A New Approach of Productive Models. The World That Changed the Machine


Boyer R., Freyssenet M., "A New Approach of Productive Models. The World That Changed the Machine", (Neue Prodktionsmodelle. Von der Welt, welche die Maschine veränderte) Industrielle Beziehungen, 2000/4, pp 385-412. German review, text in english. Digital publication: freyssenet.com, 2015, Ko. ISSN 7116-0941.

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Once again, and over a ten-year span, the worldwide automobile industrial environment has changed. At the start of 1990’s, American and European carmakers seemed to be forced rapidly to adopt the Japanese system of lean production that included
the active participation by workers and suppliers in achieving performance improvement objectives. And yet, a short decade later, this quasi-unanimous conviction of the supériorité of the new production model seems to have lost its zest. How can one account for the economic crisis in Japan, where firms such as Nissan, Mazda, and Mitsubishi were required at the end of the 1990s to seek out capitalistic alliances or become totally absorbed in order to avoid bankruptcy? How can one account for Toyota and Honda’s diminished expansion while simultaneously American and European firms are recovering to the point of leading the acquisitions-mergers-alliance dance throughout the world? These questions have been tackled by GERPISA, an international research network of sociologists and economists, pinpointing profound dependencies between production models and national institutions or, „regulations”.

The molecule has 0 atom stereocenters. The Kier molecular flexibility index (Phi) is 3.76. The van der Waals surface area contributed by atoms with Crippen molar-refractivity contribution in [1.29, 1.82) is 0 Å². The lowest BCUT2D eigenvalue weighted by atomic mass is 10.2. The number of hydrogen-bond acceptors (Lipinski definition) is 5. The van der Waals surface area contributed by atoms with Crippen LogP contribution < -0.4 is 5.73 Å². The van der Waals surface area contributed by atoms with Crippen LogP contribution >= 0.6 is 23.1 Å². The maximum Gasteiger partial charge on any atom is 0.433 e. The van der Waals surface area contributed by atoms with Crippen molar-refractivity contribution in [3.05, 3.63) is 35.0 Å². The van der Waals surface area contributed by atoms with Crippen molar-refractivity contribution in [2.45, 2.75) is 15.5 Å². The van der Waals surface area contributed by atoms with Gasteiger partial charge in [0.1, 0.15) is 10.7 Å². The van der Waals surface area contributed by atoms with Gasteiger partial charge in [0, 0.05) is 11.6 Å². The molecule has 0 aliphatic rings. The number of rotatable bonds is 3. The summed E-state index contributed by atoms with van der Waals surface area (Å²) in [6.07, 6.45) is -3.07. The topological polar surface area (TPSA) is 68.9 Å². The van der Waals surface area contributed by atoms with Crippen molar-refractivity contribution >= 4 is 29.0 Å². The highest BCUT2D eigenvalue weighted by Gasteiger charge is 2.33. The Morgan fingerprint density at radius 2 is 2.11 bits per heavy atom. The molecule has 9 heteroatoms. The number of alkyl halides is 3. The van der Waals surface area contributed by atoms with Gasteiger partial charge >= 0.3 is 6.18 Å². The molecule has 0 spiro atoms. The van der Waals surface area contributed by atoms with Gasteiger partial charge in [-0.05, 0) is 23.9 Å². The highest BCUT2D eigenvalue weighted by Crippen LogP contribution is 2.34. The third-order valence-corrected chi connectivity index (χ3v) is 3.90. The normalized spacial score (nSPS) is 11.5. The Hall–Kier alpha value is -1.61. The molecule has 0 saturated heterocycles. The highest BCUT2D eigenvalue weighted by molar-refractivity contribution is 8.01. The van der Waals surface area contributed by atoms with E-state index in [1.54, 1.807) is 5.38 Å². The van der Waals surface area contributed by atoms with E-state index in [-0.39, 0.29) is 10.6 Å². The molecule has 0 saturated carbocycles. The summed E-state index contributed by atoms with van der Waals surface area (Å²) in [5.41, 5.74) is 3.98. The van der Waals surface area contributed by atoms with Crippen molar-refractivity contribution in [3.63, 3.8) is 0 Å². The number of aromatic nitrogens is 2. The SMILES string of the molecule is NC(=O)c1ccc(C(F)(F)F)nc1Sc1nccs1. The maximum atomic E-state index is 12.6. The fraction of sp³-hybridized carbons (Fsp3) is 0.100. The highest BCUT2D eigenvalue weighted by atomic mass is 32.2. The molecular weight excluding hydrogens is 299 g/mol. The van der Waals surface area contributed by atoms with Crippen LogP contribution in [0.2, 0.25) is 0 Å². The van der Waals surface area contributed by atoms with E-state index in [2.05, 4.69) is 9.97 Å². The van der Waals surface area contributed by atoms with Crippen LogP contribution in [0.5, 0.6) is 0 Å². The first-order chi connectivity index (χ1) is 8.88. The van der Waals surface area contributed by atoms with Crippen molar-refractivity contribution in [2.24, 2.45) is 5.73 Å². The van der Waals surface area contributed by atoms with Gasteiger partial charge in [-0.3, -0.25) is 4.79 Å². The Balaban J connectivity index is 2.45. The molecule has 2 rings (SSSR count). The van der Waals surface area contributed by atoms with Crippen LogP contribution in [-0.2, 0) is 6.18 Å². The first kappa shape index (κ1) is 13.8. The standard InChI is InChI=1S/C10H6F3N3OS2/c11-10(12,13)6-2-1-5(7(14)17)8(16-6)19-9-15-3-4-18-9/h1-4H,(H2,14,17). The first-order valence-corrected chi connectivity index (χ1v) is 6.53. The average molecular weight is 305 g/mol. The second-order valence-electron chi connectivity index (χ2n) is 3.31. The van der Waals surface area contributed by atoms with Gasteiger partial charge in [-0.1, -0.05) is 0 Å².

1. A system that Failed to Prevent the Japanese Crisis

2. A Single Productive Model Has never Existed

3. Two essential Conditions for Profitability

4. Profit Strategies and productive Models
4.1. The « diversity and flexibility » strategy and the « Taylorian » and « Woollardian » models
4.2. The « volume » strategy and the Fordian » model
4.3. The « volume and diversity » strategy and the « Sloanian » model
4.4. The « quality » strategy, seeking a model for long-lasting profitability
4.5. The « permanent cost reduction at a constant volume » strategy and the « Toyotan » model
4.6. The « innovation and flexibility » strategy and the « Hondian » model

5. Again the world changes the machine: new income growth and distribution
modes, new confrontations between countries, and the recomposition of the world
5.1. The two world confrontations and their outcomes
5.2. Effects of the worldwide double confrontation on the automobile industry
5.3. Changes in Power relations Between Carmakers as welle as between actors within the firm
5.4. Just what is emerging ?
5.5. The two automobile markets

6. Will It Become Necessary to Invent a New profit Strategy ? Are There New Opportunities for « Reflexive Production » ?

Key words
Automobile industry, profit strategy, production model, employment relation, productive organisation, product-policy, gouvernante compromise, Fordism, Sloanism, Toyotism,

Concerned disciplines
Anthropology, Economics, Management, Political Science, Sociology.

Writing context

to personal questioning
to scientific reflection of research laboratory or network
to national and international scientific debate
to diffusion of scientific results
to implementation of scientific results

References, commentaries, critics

Current relevance

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